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Ancient Warfare Podcast

Discussions from Ancient Warfare Magazine. Why did early civilisations fight? Who were their Generals? What was life like for the earliest soldiers? Ancient Warfare Magazine will try and answer these questions. Warfare minus two thousand years.
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Ancient Warfare Podcast
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Now displaying: 2021
Jun 4, 2021

Patron of the podcast, David wonders how long it took armies to set up for a battle? Did the opposition interfere or were there rules for that? 

Murray ponders the question.

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May 27, 2021

The Macedonian armies of Phillip and Alexander were almost invincible, but afterwards “Macedonian” style armies seem to be more hit and miss (vs. Romans, Indians, Parthians, Celts etc.). Was this because Philip and Alexander’s troops were uniquely competent, or was it that the commanders after Alexander just couldn’t measure up?

Murray answers this question sent in from patron of the podcast Juan.

Become at patron at:
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May 21, 2021

With Jasper away Murray tackles this question sent to us from patron of the podcast Kristoffer, how did ancient leaders address their troops?

Why not support the podcast? Starting at the $5 level, patrons of the podcast receive a copy of Ancient Warfare Magazine:
https://www.patreon.com/ancientwarfarepodcast

May 14, 2021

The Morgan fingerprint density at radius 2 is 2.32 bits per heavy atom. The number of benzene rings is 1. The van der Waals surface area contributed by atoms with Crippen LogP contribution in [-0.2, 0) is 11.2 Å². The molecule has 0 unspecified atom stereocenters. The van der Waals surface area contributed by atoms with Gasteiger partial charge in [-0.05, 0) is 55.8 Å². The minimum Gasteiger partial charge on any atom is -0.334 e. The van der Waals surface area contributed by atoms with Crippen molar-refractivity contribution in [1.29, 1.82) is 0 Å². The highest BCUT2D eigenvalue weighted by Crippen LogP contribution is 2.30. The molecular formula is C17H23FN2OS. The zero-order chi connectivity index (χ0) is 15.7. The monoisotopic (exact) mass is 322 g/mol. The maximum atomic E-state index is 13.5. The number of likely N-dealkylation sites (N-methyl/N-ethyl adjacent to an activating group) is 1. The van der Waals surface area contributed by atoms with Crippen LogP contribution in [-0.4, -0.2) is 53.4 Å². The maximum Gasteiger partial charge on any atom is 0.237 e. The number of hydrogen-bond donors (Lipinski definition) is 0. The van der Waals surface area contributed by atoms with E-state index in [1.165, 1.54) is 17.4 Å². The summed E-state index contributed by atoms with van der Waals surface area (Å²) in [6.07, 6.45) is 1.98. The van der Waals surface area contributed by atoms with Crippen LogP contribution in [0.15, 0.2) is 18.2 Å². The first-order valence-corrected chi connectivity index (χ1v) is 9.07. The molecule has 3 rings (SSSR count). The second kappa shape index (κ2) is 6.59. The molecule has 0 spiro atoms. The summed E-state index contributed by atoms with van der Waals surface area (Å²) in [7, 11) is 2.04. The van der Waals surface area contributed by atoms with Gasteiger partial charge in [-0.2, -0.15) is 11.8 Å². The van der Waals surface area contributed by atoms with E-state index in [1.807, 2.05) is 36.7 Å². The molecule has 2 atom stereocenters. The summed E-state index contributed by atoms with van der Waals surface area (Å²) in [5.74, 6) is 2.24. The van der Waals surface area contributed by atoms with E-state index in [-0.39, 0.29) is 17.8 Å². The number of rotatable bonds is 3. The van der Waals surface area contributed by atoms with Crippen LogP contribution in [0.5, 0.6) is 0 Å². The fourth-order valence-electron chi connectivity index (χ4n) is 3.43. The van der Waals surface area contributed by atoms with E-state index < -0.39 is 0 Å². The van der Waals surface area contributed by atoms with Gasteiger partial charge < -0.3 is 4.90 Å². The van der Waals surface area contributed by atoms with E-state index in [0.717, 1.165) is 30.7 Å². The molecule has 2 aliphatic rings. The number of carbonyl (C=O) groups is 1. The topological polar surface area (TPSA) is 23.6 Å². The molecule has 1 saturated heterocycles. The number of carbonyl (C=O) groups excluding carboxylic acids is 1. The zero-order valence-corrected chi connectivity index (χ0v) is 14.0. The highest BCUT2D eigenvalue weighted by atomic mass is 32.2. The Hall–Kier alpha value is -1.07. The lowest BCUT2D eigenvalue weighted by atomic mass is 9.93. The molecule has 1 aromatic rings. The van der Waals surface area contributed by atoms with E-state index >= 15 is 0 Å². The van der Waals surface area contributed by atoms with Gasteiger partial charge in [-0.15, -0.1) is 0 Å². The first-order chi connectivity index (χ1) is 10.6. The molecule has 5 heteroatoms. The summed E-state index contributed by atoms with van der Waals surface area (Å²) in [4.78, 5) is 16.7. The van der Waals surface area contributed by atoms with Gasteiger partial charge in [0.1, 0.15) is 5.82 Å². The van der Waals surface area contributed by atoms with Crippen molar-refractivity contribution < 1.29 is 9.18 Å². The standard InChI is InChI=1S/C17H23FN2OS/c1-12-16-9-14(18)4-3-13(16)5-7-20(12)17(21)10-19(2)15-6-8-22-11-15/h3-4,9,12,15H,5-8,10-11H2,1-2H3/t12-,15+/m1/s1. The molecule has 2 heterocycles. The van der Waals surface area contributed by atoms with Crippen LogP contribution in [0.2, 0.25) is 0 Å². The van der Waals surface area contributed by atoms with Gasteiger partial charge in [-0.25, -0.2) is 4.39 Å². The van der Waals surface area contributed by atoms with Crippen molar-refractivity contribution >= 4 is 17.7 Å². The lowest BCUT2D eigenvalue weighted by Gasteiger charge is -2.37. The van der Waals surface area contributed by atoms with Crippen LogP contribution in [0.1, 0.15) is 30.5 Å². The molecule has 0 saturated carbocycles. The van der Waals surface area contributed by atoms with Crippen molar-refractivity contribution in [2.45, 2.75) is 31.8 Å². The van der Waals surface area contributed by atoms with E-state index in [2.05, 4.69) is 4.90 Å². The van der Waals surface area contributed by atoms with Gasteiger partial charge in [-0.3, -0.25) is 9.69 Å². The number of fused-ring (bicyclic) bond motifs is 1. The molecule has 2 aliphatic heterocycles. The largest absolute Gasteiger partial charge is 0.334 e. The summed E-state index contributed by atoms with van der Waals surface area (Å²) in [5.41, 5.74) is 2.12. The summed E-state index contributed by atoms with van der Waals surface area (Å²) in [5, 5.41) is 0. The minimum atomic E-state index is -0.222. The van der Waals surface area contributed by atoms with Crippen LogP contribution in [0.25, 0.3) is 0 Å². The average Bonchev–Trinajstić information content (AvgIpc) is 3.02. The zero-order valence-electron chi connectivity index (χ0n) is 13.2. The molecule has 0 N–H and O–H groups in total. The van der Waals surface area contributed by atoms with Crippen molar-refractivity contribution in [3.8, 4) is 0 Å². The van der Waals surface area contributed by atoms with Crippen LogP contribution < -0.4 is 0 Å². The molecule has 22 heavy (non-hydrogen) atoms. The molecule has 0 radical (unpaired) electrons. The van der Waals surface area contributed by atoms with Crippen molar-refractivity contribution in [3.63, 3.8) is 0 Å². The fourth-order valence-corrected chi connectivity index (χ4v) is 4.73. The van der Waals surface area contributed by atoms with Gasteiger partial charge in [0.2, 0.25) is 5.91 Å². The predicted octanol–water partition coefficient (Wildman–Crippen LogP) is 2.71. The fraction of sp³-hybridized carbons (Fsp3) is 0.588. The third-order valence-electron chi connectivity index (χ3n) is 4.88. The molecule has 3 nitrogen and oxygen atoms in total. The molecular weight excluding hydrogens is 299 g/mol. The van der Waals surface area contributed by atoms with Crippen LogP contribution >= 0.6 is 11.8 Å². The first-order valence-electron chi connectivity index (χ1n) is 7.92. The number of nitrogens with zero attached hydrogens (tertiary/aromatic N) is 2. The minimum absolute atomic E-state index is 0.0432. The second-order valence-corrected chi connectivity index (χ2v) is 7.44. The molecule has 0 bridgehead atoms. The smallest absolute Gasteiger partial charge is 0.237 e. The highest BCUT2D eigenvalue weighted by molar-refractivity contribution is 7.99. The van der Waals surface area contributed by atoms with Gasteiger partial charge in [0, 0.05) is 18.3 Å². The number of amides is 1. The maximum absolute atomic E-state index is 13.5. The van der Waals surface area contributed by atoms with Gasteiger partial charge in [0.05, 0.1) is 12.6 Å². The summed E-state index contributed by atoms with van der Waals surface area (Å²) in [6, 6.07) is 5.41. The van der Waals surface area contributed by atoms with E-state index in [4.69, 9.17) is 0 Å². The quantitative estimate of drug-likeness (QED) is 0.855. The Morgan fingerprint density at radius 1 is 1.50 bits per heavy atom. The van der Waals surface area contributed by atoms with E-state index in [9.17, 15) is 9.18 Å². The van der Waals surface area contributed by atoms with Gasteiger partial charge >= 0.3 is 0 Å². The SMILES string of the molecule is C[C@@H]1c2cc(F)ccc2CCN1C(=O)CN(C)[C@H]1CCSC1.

In this episode Murray, Jasper and Mark talk to Bret Devereaux.

In 2020 Bret presented his paper 'Mail Armour in the Middle Republic: Adoption, Prevalence and Impact' to the Society for Classical Studies/Archaeological Institute of America Joint Annual meeting.

Why not become at patron and get the magazine:
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May 7, 2021

Murray answers this question from one of our patrons, Mythic Lore; 'What is known / reasonably theorised about the formations and tactics used during the late bronze age (Mycenaeans, Hittites, Luwians - Trojan War, etc)?'

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Apr 30, 2021

Joshua, one of our patrons asks, what was day-to-day life like for the legions when they were not on campaign or actively involved in a war? Jasper tells us all about it.

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Apr 23, 2021

Natasha asks, is there any pre-biblical examples of religious wars (if only justified by religions)? Or is "holy war" solely endorsed by a strong monotheistic religion?

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Apr 16, 2021

'The second half of the third century AD saw Rome's military leadership embroiled in a deadly power struggle. Meanwhile, on the empire's frontiers, trouble was brewing...'

The Ancient Warfare team discuss issue XIV.5 of Ancient Warfare magazine.

If you're not already a patron of the podcast you can find us on patreon:
https://www.patreon.com/ancientwarfarepodcast

 

Apr 9, 2021

Murray tackles this question from Juan; It seems that Phillip/Alexander’s army was almost invincible but afterwards “Macedonian” style armies seem to be a lot more hit and miss (vs. Romans, Indians, Parthians, Celts etc.). Was this because Philip/Alexander’s troops were uniquely competent/trained or were the commanders after Alexander just not as good? I’m mostly thinking about the pike phalanx but if there’s any information on the light infantry or cavalry troops I’d love to learn!

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Apr 2, 2021

Jasper answers this question from Dag, what's the latest vote on Caesar? A ruthless man who butchered and enslaved women and children for his personal benefit or a saviour in terms of combating and changing a corrupt oligarchy?

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Mar 26, 2021